Obviously, the most popular Persian food we know in the US is kabob but in reality Persians only make them for special occasions or when they’re going to the nature to camp or picnic.
Stews play a big role in defining Persian cuisine. Here’s some good information from Wikipedia;
“Khoresh Persian: خورش is a generic term for stew dishes in Persian cuisine. The word is a substantive of the verb xordan (Persian: خوردن) “to eat” and literally means “meal”. The word is often misspellt Khoresht (Persian: خورشت) in writing, which is attributable to linguistic hypercorrection. An alternative, although rare spelling, is Khorisht.
It generally refers to different stews in the Persian cuisine, and is typically served beside polo (rice). In Persian cuisines there are many different Khoresh with many unique ingredients. Vegetarian Koreshs are not uncommon. Iranian stews use liberal amounts of saffron to give a distinctive and fragrant taste. The most popular Khoreshs are Khoresh Gheymeh, Khoresh Ghormeh Sabzi and Khoresh Fesenjaan. These stews feature in Mesopotamian cuisine also.”
One of the most popular Persian stews is called “khoresht baademjaan”. Literary translated, khoresht means stew and baademjaan means eggplant. The original recipe has chicken in it which is great but I wanted to try a veggie version this time. This recipe serves 2 to 3 people but feel free to double it for more guests.
Eggplan Stew & Rice
- 2 big Chinese eggplants
- 2 big tomatoes
- 2 garlic cloves, chopped
- 1 tablespoon raw grapes (optional)
- 1/2 teaspoon crushed saffron
- 1 teaspoon sea salt
- 1 teaspoon black pepper
- 1 tablespoon turmeric
- 2 tablespoons tomato paste
- 1/2 cup chopped onions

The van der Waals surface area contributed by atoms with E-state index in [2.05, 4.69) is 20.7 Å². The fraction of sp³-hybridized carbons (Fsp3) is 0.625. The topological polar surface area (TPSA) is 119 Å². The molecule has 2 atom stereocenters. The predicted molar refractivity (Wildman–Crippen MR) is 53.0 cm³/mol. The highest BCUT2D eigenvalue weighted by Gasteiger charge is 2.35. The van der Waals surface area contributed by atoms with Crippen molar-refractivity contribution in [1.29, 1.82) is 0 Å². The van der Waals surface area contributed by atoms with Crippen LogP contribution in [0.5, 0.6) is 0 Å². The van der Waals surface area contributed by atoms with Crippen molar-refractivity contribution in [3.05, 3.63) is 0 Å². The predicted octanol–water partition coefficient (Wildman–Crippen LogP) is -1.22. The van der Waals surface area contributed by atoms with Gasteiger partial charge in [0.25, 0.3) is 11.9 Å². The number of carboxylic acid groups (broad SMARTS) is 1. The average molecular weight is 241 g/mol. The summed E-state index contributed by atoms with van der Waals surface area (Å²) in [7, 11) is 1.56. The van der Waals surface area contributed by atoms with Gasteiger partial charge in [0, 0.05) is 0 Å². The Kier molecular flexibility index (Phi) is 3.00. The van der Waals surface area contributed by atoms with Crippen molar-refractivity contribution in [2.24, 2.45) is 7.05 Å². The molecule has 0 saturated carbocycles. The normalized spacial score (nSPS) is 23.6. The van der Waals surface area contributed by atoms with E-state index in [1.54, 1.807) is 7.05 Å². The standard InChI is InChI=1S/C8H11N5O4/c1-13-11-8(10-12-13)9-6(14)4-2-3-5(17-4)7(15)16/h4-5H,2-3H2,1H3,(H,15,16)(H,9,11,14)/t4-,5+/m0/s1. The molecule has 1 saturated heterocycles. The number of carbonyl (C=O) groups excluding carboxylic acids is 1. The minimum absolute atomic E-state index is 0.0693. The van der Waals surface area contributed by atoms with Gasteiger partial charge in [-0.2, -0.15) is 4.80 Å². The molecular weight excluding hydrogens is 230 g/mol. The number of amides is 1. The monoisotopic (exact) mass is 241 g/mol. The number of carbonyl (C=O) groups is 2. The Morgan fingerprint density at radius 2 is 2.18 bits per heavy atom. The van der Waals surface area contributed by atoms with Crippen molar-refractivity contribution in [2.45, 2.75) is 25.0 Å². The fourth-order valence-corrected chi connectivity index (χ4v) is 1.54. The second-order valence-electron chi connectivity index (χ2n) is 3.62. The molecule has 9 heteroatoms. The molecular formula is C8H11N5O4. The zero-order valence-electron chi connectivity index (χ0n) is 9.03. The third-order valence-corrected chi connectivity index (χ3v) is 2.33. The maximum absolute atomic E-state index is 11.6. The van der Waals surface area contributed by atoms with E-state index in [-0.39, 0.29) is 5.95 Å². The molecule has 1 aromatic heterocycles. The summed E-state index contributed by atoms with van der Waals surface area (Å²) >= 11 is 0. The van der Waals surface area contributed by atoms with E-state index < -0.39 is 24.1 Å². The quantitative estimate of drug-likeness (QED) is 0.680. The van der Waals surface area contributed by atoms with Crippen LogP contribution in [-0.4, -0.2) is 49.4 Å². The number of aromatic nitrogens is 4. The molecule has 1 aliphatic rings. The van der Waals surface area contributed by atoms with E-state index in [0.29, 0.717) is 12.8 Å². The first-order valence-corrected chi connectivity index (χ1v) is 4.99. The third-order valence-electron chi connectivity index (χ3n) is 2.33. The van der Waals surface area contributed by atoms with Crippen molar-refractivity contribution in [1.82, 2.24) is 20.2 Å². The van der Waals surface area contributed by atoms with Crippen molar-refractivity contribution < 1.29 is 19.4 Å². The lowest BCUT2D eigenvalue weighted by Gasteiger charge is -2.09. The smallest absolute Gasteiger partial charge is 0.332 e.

- 1 full cup basmati rice
- Vegetable or olive oil as needed
- Cut the tomatoes and eggplants in any form or shape you like as long as they are not too long or too thick
- Grill or sauté the eggplants and tomatoes. (The eggplants should be golden before you take them off the stove if you’re sautéing them)
- Heat up some of the oil in a separate medium size pan and sauté the chopped garlic and onions with 1 teaspoon of the sea salt, half of the saffron, black pepper, and turmeric
- Boil 2 cups of water with 1 teaspoon of the sea salt and 2 tablespoons of vegetable oil in a medium pot on high heat
- Add the rice and let it boil (make sure the temperature is right so the water doesn’t spill) until it absorbs the water and the rice is soft in the outside but hard in the center when you press it between 2 fingers (below picture)
- Turn down the heat, cover the rice and let it cook for about 10 minute on low heat
- Add the sauté tomatoes and eggplants to the mix of garlic, onions and other ingredients you already sautéed
- Add the tomato paste, raw grapes, and 1 and 1/2 cups of water and let it simmer for about 10 minutes
- To make saffron rice, when rice is ready, mix the remaining of the saffron in 2 spoons of hot water in a small bowl, add 2 or 3 tablespoons of the rice and mix them to get a beautiful light orange color
- Mix the saffron rice with the rest of the rice in the pot and serve it
To release saffron’s flavor, it has to be crushed and soaked either in a couple of tablespoons of hot water or in a stew. Here’s a video I created to show you how it’s done.
The salad is a mix of chopped Persian cucumbers, tomatoes, red onions with lemon juice, olive oil and some dried mint. It’s something like salsa without the heat and just the flavors.
One thought on “Eggplant Stew & the Art of Preparing Saffron”
Neat! I love posts where I get to learn a little about other food cultures! 😀
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